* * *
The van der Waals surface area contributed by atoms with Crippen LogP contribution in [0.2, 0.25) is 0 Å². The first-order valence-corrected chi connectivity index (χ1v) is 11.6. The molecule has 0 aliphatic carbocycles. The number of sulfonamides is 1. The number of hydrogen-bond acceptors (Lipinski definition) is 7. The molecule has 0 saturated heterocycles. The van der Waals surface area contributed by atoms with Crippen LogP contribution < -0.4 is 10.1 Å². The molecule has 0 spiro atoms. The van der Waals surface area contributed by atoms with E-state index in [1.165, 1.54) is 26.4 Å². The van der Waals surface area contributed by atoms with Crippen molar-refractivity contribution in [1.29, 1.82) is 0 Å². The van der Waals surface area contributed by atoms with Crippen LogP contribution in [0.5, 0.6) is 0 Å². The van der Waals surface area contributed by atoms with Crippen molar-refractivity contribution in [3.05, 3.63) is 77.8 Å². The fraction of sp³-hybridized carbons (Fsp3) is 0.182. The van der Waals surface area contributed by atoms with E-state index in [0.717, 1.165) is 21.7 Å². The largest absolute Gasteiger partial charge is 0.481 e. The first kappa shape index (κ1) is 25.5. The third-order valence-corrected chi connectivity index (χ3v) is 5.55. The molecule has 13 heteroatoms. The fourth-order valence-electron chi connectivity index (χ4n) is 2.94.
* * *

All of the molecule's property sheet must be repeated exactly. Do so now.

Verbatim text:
The van der Waals surface area contributed by atoms with Crippen LogP contribution in [0.2, 0.25) is 0 Å². The first-order valence-corrected chi connectivity index (χ1v) is 11.6. The molecule has 0 aliphatic carbocycles. The number of sulfonamides is 1. The number of hydrogen-bond acceptors (Lipinski definition) is 7. The molecule has 0 saturated heterocycles. The van der Waals surface area contributed by atoms with Crippen LogP contribution < -0.4 is 10.1 Å². The molecule has 0 spiro atoms. The van der Waals surface area contributed by atoms with E-state index in [1.165, 1.54) is 26.4 Å². The van der Waals surface area contributed by atoms with Crippen molar-refractivity contribution in [1.29, 1.82) is 0 Å². The van der Waals surface area contributed by atoms with Crippen LogP contribution in [0.5, 0.6) is 0 Å². The van der Waals surface area contributed by atoms with Crippen molar-refractivity contribution in [3.05, 3.63) is 77.8 Å². The fraction of sp³-hybridized carbons (Fsp3) is 0.182. The van der Waals surface area contributed by atoms with E-state index in [0.717, 1.165) is 21.7 Å². The largest absolute Gasteiger partial charge is 0.481 e. The first kappa shape index (κ1) is 25.5. The third-order valence-corrected chi connectivity index (χ3v) is 5.55. The molecule has 13 heteroatoms. The fourth-order valence-electron chi connectivity index (χ4n) is 2.94.